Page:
The collapse of the Soviet Union brought about the sudden expansion of the ‘developing world’, as the populations of many of the former Soviet republics were abruptly plunged into poverty and international development agencies rushed to their aid. In this account of development intervention since 1991 in Kyrgyzstan, one of these republics, Joanna Pares Hoare draws on feminist critiques to chart how concepts of gender equality, civil society, and activism came to be instrumentalised in development interventions in the post-Soviet space. Ethnographic data gathered through interviews and observation with employees and volunteers in local NGOs provides further insight into what this has meant for activists in Kyrgyzstan who are striving for progressive social change.
A Portrait of a Local Intermediary in Russian Central Asia
Author: Tetsu Akiyama
In The Qїrghїz Baatïr and the Russian Empire Tetsu Akiyama gives a vivid description of the dynamism and dilemmas of empire-building in nomadic Central Asia from the mid-nineteenth to the early twentieth century, through reconstructing the biography of Shabdan Jantay uulu (ca. 1839–1912), a chieftain from the northern Qїrghїz (Kirghiz, Kyrgyz) tribes. Based on the comprehensive study of primary sources stored in the archives of Central Asian countries and Russia, Akiyama explores Shabdan’s intermediary role in the Russian Empire’s military advance and rule in southern Semirech’e and its surrounding regions. Beyond the commonly held stereotype as a “faithful collaborator” to Russia, he appears here as a flexible and tough leader who strategically faced and dealt with Russian dominance.
The Huihui Yaofang was an encyclopedia of Near Eastern medicine compiled under the Mongol Yuan Dynasty for the benefit of themselves and the then Chinese medical establishments. Some 15% of the work survives, from a Ming Dynasty edition, and is here translated for the first time into English. We extensively introduce the translation with introductions situating it within the history of western and Chinese medicine, and provide critical apparatus for understanding. We provide accounts of the medicines and foods, with comparisons to other works of the time and to modern folk uses of these medicines in the Middle East. We show that the work is solidly western Asian, specifically derived from Persian-speaking Central Asia, and is adapted to Chinese use in several ways but without losing its western character.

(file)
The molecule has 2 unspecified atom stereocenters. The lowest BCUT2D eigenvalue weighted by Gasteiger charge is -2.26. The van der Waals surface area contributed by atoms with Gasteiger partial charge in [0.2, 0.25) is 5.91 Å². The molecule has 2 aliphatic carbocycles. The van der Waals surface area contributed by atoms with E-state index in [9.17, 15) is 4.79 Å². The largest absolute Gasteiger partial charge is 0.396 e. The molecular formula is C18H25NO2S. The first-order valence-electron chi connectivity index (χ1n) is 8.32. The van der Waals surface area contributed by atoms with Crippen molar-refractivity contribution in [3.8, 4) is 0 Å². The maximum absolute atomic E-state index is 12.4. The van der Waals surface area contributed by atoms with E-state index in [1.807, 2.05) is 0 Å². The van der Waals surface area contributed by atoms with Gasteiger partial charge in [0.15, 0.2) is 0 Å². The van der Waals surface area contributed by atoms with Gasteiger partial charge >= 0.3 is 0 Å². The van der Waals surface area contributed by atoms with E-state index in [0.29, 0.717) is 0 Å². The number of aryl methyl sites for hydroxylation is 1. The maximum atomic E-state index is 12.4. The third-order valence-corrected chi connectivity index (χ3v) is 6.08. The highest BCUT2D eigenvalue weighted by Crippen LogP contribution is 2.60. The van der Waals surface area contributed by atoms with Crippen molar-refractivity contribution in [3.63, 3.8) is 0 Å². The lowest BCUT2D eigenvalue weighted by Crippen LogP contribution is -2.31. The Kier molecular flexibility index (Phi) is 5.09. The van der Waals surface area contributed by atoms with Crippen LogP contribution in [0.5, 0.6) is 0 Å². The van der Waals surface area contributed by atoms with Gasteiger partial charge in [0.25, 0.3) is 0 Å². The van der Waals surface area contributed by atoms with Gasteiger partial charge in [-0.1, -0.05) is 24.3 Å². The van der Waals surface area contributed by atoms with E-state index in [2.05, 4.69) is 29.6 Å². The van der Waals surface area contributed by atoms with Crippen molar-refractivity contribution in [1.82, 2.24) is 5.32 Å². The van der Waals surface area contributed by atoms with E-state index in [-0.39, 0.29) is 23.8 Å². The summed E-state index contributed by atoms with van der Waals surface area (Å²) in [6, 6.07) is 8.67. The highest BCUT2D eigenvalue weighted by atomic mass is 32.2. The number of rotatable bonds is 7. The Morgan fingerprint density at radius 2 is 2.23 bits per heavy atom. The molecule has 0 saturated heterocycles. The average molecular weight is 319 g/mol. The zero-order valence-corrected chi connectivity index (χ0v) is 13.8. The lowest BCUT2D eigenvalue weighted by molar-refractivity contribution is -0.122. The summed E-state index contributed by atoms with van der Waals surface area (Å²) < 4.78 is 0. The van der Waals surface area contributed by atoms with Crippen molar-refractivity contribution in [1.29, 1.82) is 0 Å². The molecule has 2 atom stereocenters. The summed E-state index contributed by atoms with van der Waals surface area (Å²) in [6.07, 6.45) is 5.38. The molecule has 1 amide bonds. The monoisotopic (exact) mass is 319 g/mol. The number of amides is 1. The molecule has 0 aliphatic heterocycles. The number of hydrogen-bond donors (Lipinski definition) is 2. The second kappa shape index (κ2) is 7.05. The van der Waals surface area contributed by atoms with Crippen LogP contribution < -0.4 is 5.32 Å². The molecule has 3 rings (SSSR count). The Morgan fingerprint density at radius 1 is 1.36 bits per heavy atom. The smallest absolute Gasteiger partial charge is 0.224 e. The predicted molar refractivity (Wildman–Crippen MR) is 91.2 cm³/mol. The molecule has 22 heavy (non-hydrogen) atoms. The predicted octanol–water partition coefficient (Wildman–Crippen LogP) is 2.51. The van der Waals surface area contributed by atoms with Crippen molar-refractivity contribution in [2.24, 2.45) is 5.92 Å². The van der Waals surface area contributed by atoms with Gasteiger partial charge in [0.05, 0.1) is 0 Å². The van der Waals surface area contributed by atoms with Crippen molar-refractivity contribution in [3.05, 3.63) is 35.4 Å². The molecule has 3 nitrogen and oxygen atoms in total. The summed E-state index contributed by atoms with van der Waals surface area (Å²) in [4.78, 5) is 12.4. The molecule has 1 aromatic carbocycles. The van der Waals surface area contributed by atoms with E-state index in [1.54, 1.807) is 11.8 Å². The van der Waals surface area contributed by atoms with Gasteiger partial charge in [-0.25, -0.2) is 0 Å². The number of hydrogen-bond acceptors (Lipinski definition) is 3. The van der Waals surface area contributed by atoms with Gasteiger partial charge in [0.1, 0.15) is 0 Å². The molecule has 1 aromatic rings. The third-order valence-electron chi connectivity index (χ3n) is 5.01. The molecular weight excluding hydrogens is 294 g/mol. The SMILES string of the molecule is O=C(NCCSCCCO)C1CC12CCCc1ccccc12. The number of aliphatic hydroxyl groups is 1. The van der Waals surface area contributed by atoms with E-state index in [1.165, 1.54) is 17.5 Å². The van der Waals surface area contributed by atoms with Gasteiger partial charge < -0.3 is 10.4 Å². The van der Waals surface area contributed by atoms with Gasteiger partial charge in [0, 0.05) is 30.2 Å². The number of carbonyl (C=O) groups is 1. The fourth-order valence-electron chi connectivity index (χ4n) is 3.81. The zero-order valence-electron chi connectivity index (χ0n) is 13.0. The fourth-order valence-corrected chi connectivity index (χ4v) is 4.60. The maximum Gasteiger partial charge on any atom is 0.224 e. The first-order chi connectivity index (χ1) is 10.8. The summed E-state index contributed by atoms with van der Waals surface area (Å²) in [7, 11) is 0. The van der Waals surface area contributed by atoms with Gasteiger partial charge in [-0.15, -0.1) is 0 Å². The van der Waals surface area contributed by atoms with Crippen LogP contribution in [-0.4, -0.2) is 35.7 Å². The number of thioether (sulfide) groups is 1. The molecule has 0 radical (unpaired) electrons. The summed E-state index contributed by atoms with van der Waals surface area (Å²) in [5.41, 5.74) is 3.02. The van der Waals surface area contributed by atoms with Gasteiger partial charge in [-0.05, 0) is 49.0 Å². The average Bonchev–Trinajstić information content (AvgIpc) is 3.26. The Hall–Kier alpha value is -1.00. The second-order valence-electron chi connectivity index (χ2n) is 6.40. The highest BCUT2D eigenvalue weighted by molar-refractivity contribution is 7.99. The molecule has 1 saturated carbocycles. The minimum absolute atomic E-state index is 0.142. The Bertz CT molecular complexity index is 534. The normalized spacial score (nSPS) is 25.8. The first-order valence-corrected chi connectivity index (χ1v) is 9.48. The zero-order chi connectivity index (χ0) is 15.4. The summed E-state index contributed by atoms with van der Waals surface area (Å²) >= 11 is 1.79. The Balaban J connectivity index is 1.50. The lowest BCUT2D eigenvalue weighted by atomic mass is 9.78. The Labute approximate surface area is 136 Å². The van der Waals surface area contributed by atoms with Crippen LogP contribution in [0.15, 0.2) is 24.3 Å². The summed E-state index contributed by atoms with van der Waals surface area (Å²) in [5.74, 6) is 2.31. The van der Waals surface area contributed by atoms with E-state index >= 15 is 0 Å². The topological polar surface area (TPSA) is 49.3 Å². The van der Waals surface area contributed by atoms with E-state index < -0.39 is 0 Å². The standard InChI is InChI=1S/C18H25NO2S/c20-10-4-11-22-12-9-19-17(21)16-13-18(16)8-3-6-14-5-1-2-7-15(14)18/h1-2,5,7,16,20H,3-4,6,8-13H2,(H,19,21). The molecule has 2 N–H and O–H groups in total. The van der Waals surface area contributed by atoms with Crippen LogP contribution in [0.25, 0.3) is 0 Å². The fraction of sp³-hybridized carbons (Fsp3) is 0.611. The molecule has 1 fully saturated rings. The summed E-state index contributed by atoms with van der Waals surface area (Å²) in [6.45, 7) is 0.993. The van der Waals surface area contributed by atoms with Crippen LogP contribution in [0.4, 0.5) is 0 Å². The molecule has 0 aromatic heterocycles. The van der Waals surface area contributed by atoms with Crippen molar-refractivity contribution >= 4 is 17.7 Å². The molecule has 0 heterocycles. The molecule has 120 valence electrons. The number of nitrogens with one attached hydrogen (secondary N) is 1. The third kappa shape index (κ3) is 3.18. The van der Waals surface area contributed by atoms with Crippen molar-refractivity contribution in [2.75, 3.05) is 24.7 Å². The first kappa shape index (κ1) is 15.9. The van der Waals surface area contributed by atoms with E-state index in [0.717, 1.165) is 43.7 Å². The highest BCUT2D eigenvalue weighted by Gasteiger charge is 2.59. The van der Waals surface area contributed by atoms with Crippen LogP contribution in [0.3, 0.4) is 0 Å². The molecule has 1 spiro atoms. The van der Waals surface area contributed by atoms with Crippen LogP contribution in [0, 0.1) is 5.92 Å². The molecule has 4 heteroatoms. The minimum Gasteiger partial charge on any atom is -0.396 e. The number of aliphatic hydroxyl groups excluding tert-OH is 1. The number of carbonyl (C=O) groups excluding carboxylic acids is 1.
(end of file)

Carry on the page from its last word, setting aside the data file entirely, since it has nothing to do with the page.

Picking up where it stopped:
This comprehensive history of nineteenth century Kandahar, Afghanistan’s second largest city, uses not only traditional historical sources, but unpublished diaries, archived military reports, contemporary photographs, drawings, paintings, and maps of the city drawn by British soldiers, other European visitors, and Asian sources. In addition to its detailed expansion on familiar political history, he addresses the social structure, tribal and ethnic composition, religious institutions, and economic activity during this century. Central to his work is an often street-by-street description of the geographical layout of Kandahar, its key features, and how they changed over time. Both for historians and those seeking the context of contemporary issues in Central Asia, Trousdale’s work is an essential read.
As the title implies, New Approaches to Ilkhanid History explores new methodologies and avenues of research for the Mongol state in the Middle East. Although the majority of the Ilkhanate was situated in Iran, this volume considers other regions within the state and moves away from focusing on the center and the Ilkhanid court. New consideration is given to the source material, particularly how they have been composed, but also how the sources can inform on the provinces of the Ilkhanate. Several authors also examine lower-tier personages, groups, and institutions.

Contributors include: A.C.S. Peacock; Kazuhiko Shiraiwa; Christopher P. Atwood; Stefan Kamola; Qiu Yihao; Koichi Matsuda; Judith Kolbas; Reuven Amitai; Na'ama O. Arom; Timothy May; Michael Hope; Pier Giorgio Borbone; Dashdondog Bayarsaikhan; Dmitri Korobeinikov.
Aramaic, South Arabian, Coptic, Arabic and Judeo-Arabic Documents
Volume Editors: Andreas Kaplony and Daniel Potthast